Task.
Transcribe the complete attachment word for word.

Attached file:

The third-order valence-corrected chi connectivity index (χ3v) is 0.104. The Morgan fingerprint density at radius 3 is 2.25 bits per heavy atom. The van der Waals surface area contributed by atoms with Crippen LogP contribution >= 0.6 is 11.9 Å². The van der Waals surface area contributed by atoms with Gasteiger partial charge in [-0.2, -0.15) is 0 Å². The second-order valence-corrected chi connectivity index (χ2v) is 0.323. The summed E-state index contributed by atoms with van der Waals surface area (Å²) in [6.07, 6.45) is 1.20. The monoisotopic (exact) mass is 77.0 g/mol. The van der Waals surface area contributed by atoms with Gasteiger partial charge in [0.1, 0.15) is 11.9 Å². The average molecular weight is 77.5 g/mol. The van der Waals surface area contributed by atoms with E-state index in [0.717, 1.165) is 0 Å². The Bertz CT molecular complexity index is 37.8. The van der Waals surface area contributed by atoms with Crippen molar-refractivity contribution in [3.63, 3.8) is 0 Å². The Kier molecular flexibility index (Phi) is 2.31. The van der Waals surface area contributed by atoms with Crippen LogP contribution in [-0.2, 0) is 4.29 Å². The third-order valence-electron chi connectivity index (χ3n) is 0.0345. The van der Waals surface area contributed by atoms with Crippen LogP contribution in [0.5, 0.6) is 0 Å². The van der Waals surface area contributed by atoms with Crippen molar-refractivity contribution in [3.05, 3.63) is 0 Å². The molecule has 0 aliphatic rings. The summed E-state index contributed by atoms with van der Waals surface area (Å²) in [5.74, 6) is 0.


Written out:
The third-order valence-corrected chi connectivity index (χ3v) is 0.104. The Morgan fingerprint density at radius 3 is 2.25 bits per heavy atom. The van der Waals surface area contributed by atoms with Crippen LogP contribution >= 0.6 is 11.9 Å². The van der Waals surface area contributed by atoms with Gasteiger partial charge in [-0.2, -0.15) is 0 Å². The second-order valence-corrected chi connectivity index (χ2v) is 0.323. The summed E-state index contributed by atoms with van der Waals surface area (Å²) in [6.07, 6.45) is 1.20. The monoisotopic (exact) mass is 77.0 g/mol. The van der Waals surface area contributed by atoms with Gasteiger partial charge in [0.1, 0.15) is 11.9 Å². The average molecular weight is 77.5 g/mol. The van der Waals surface area contributed by atoms with E-state index in [0.717, 1.165) is 0 Å². The Bertz CT molecular complexity index is 37.8. The van der Waals surface area contributed by atoms with Crippen molar-refractivity contribution in [3.63, 3.8) is 0 Å². The Kier molecular flexibility index (Phi) is 2.31. The van der Waals surface area contributed by atoms with Crippen LogP contribution in [-0.2, 0) is 4.29 Å². The third-order valence-electron chi connectivity index (χ3n) is 0.0345. The van der Waals surface area contributed by atoms with Crippen LogP contribution in [0.5, 0.6) is 0 Å². The van der Waals surface area contributed by atoms with Crippen molar-refractivity contribution in [3.05, 3.63) is 0 Å². The molecule has 0 aliphatic rings. The summed E-state index contributed by atoms with van der Waals surface area (Å²) in [5.74, 6) is 0.